And so to the upsurge, the obligatory ratcheting of tension and impending calamity at our episode’s close; it wouldn’t be GoT without that water cooler moment. “Mockingbird”‘s are more tame and long-expected; nothing has a real shock factor, but the beats almost pack more punch for their inevitability. Sansa’s wonder at a fall of snow can’t last long, since no character is ever allowed more than 5 minutes grace in any one year period. Robyn’s childish chatter will descend into a demonic tantrum, and Sansa will make a duff move, because these behaviours sum up their characters. Littlefinger finally makes the move on his charge, after circling her like a hyena for 4 seasons. That their sickly kiss is witnessed by Lysa is no less staged than his ‘concern’ for Sansa as he talks his wife down in her furious jealousy.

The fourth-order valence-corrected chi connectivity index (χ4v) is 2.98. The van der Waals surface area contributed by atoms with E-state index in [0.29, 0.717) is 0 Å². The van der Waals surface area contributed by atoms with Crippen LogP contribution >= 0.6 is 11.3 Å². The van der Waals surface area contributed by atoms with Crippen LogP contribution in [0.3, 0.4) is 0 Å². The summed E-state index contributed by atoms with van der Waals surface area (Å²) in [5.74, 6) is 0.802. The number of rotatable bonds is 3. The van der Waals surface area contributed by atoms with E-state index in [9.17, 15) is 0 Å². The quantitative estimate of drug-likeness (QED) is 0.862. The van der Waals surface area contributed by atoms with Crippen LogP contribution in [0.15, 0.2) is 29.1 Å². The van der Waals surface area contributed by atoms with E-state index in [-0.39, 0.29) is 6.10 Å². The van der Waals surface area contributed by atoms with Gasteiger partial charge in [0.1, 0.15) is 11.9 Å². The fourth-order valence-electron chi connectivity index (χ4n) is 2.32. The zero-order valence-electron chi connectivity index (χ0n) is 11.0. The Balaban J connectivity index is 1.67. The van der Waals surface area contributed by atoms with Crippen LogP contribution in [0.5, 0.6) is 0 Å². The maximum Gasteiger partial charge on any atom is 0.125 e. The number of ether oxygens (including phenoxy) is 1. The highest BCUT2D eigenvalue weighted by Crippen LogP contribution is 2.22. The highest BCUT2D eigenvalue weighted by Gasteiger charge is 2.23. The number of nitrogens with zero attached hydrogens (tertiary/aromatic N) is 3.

The trials of his past, being the little one, and the defining moment of defeat at the hands of Catelyn’s suitor, Bran Stark, have shaped Petyr Baelish into the seething mass of blankness that stands before Sansa. His line, “In a better world, one where love could overcome strength and duty, you might have been my child” actually rings true, harks back to this loss, and how central it is to his identity. But he is a survivor and a pragmatist, and since he isn’t her father…

Even with his underbelly of monomania exposed, Baelish is still able to play the gullible Stark daughter, and she lets his kiss linger for a worryingly long time, swayed by the promise of a saviour, a vengeful ally. As she stumbles from one error to the next, she is forever the “good girl”, doing as she is told. “Come here, Sansa.” says the psychotic woman whose husband she just got off with, and she obeys! This obedience nearly wins her a trip through the Moon Door, and may still be her downfall. As it is, the long-drop fate is reserved for the murderously former Mrs Arryn, who, in another plodding step of the inevitable, has surely had this coming for a very long time. Beware a Mockingbird bearing truths – it can only spell your doom.